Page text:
A fleet of ships sank in a hurricane while en route from Havana to Spain, and the 350 Spanish gold pieces were discovered exactly 300 years later on the same day.
Treasure hunters have found a trove of $4.5 million worth of Spanish gold coins in Florida. The discovery was made 300 years to the day after a fleet of ships sunk in a hurricane while en route from Havana to Spain, the salvage owner said.
The 350 coins include nine rare pieces, known as royal eight escudos, which are being transported to the King of Spain, according to Brent Brisben.
His company, 1715 Fleet – Queens Jewels, owns the rights to the wreckage.
Only 20 such coins were known to exist prior to the recovery of the nine royals, Brisben said.
William Bartlett, 51, the diver who spotted the haul, said: “The gold looks like it fell into the water yesterday.”
Bartlett was part of a three-man crew aboard Brisben’ boat S/V Capitana when it found coins in shallow waters off Vero Beach, Florida.
The search site was picked because it was close to a previous discovery.
11 Spanish galleons carrying valuables were thrown into rocks off the east coast of Florida on the same day in 1715 by a hurricane, and they were sunk the next morning.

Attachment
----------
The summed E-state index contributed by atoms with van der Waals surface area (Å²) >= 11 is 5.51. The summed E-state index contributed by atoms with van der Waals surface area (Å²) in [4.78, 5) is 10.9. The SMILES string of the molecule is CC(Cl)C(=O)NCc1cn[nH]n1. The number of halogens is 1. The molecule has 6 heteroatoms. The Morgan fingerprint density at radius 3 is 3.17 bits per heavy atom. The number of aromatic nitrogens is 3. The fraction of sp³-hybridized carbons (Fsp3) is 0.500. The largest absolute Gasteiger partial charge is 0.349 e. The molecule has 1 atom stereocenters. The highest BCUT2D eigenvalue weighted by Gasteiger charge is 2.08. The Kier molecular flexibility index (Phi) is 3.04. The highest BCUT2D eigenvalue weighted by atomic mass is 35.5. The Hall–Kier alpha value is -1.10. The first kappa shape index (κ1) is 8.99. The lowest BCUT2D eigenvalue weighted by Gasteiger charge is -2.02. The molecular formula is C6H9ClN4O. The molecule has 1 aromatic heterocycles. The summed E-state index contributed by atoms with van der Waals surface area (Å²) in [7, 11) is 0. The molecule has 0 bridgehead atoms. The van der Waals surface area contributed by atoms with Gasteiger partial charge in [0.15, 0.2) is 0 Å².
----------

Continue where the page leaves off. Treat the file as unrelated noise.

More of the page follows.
Today, the wreckage is scattered over a wide area. The coins found by Bartlett are part of the now-scattered treasure transported by the galleons, which have since broken up.
Bartlett said the crew used the boat propeller to blow a hole in the sandy ocean floor to reach bedrock eight feet (2.4 meters) down. The salvage operation lasted five days.
Like many Florida treasure hunters, Bartlett, a Pompano Beach kitchen and bathroom remodeler, dives as a hobby.
He said he did not hunt treasure for the money, and declined to say how much he would receive under contract with 1715 Fleet-Queens Jewels.
“I’m just a guy on a boat living the dream,” Bartlett said.
Hunters like Bartlett often work under contract with the business, which grants them a portion of their find following the state of Florida’s exercise of its claim to 20% of the haul.
The company acquired legal custodianship of the sunken fleet from the heirs of world-renowned treasure hunter Mel Fisher.